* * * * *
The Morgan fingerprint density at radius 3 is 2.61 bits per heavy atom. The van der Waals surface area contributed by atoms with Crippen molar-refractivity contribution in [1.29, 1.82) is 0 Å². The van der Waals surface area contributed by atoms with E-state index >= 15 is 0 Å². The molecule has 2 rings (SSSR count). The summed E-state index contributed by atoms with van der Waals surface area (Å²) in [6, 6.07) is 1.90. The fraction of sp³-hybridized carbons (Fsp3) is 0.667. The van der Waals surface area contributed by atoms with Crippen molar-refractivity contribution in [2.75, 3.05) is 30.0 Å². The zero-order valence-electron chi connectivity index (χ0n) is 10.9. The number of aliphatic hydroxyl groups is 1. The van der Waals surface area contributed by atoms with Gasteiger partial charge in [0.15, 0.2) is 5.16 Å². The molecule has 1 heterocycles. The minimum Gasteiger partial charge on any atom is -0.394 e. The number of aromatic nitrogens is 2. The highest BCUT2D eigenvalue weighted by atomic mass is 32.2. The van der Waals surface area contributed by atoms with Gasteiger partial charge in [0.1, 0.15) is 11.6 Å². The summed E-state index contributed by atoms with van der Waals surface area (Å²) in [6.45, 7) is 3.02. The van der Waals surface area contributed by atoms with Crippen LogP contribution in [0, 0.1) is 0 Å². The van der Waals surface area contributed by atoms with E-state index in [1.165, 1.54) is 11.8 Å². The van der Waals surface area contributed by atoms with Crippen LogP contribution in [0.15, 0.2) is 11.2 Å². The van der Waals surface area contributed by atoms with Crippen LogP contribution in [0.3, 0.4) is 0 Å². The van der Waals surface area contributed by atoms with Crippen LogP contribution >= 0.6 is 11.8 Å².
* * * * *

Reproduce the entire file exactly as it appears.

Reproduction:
The Morgan fingerprint density at radius 3 is 2.61 bits per heavy atom. The van der Waals surface area contributed by atoms with Crippen molar-refractivity contribution in [1.29, 1.82) is 0 Å². The van der Waals surface area contributed by atoms with E-state index >= 15 is 0 Å². The molecule has 2 rings (SSSR count). The summed E-state index contributed by atoms with van der Waals surface area (Å²) in [6, 6.07) is 1.90. The fraction of sp³-hybridized carbons (Fsp3) is 0.667. The van der Waals surface area contributed by atoms with Crippen molar-refractivity contribution in [2.75, 3.05) is 30.0 Å². The zero-order valence-electron chi connectivity index (χ0n) is 10.9. The number of aliphatic hydroxyl groups is 1. The van der Waals surface area contributed by atoms with Gasteiger partial charge in [0.15, 0.2) is 5.16 Å². The molecule has 1 heterocycles. The minimum Gasteiger partial charge on any atom is -0.394 e. The number of aromatic nitrogens is 2. The highest BCUT2D eigenvalue weighted by atomic mass is 32.2. The van der Waals surface area contributed by atoms with Gasteiger partial charge in [0.1, 0.15) is 11.6 Å². The summed E-state index contributed by atoms with van der Waals surface area (Å²) in [6.45, 7) is 3.02. The van der Waals surface area contributed by atoms with Crippen LogP contribution in [0, 0.1) is 0 Å². The van der Waals surface area contributed by atoms with E-state index in [1.165, 1.54) is 11.8 Å². The van der Waals surface area contributed by atoms with Crippen LogP contribution in [0.15, 0.2) is 11.2 Å². The van der Waals surface area contributed by atoms with Crippen LogP contribution in [0.3, 0.4) is 0 Å². The van der Waals surface area contributed by atoms with Crippen LogP contribution >= 0.6 is 11.8 Å².